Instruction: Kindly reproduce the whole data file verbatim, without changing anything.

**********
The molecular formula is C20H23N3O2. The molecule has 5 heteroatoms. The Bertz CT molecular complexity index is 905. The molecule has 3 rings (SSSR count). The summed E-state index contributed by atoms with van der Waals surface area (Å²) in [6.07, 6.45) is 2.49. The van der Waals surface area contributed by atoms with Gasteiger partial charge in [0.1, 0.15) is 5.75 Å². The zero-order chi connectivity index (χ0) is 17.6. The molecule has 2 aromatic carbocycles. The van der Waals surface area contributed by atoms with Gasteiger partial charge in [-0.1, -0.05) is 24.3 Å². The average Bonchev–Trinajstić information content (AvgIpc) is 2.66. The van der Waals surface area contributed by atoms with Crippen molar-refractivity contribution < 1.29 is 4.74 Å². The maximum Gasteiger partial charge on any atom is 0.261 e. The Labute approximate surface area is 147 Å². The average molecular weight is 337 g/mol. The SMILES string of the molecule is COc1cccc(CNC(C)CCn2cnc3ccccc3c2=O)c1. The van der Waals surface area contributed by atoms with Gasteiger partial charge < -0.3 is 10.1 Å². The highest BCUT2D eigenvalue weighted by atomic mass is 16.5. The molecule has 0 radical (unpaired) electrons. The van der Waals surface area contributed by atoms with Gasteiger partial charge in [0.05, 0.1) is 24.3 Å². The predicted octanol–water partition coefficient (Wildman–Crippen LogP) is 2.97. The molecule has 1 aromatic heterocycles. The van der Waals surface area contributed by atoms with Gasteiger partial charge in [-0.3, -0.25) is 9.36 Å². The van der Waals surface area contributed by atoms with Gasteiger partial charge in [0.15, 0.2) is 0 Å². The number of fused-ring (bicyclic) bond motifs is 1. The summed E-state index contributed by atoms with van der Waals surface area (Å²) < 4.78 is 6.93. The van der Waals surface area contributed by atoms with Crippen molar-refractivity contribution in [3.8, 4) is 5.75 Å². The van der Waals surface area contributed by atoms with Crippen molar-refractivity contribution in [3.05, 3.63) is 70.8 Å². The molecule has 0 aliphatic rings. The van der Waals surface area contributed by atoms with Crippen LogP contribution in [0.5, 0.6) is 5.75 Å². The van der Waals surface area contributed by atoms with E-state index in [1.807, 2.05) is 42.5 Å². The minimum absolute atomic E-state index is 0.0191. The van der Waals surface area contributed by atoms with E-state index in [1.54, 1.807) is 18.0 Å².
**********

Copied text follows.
The molecular formula is C20H23N3O2. The molecule has 5 heteroatoms. The Bertz CT molecular complexity index is 905. The molecule has 3 rings (SSSR count). The summed E-state index contributed by atoms with van der Waals surface area (Å²) in [6.07, 6.45) is 2.49. The van der Waals surface area contributed by atoms with Gasteiger partial charge in [0.1, 0.15) is 5.75 Å². The zero-order chi connectivity index (χ0) is 17.6. The molecule has 2 aromatic carbocycles. The van der Waals surface area contributed by atoms with Gasteiger partial charge in [-0.1, -0.05) is 24.3 Å². The average Bonchev–Trinajstić information content (AvgIpc) is 2.66. The van der Waals surface area contributed by atoms with Crippen molar-refractivity contribution < 1.29 is 4.74 Å². The maximum Gasteiger partial charge on any atom is 0.261 e. The Labute approximate surface area is 147 Å². The average molecular weight is 337 g/mol. The SMILES string of the molecule is COc1cccc(CNC(C)CCn2cnc3ccccc3c2=O)c1. The van der Waals surface area contributed by atoms with Gasteiger partial charge < -0.3 is 10.1 Å². The highest BCUT2D eigenvalue weighted by atomic mass is 16.5. The molecule has 0 radical (unpaired) electrons. The van der Waals surface area contributed by atoms with Gasteiger partial charge in [0.05, 0.1) is 24.3 Å². The predicted octanol–water partition coefficient (Wildman–Crippen LogP) is 2.97. The molecule has 1 aromatic heterocycles. The van der Waals surface area contributed by atoms with Gasteiger partial charge in [-0.3, -0.25) is 9.36 Å². The van der Waals surface area contributed by atoms with Gasteiger partial charge in [0.15, 0.2) is 0 Å². The number of fused-ring (bicyclic) bond motifs is 1. The summed E-state index contributed by atoms with van der Waals surface area (Å²) < 4.78 is 6.93. The van der Waals surface area contributed by atoms with Crippen molar-refractivity contribution in [3.8, 4) is 5.75 Å². The van der Waals surface area contributed by atoms with Crippen molar-refractivity contribution in [3.05, 3.63) is 70.8 Å². The molecule has 0 aliphatic rings. The van der Waals surface area contributed by atoms with Crippen LogP contribution in [0.5, 0.6) is 5.75 Å². The van der Waals surface area contributed by atoms with E-state index in [1.807, 2.05) is 42.5 Å². The minimum absolute atomic E-state index is 0.0191. The van der Waals surface area contributed by atoms with E-state index in [1.54, 1.807) is 18.0 Å².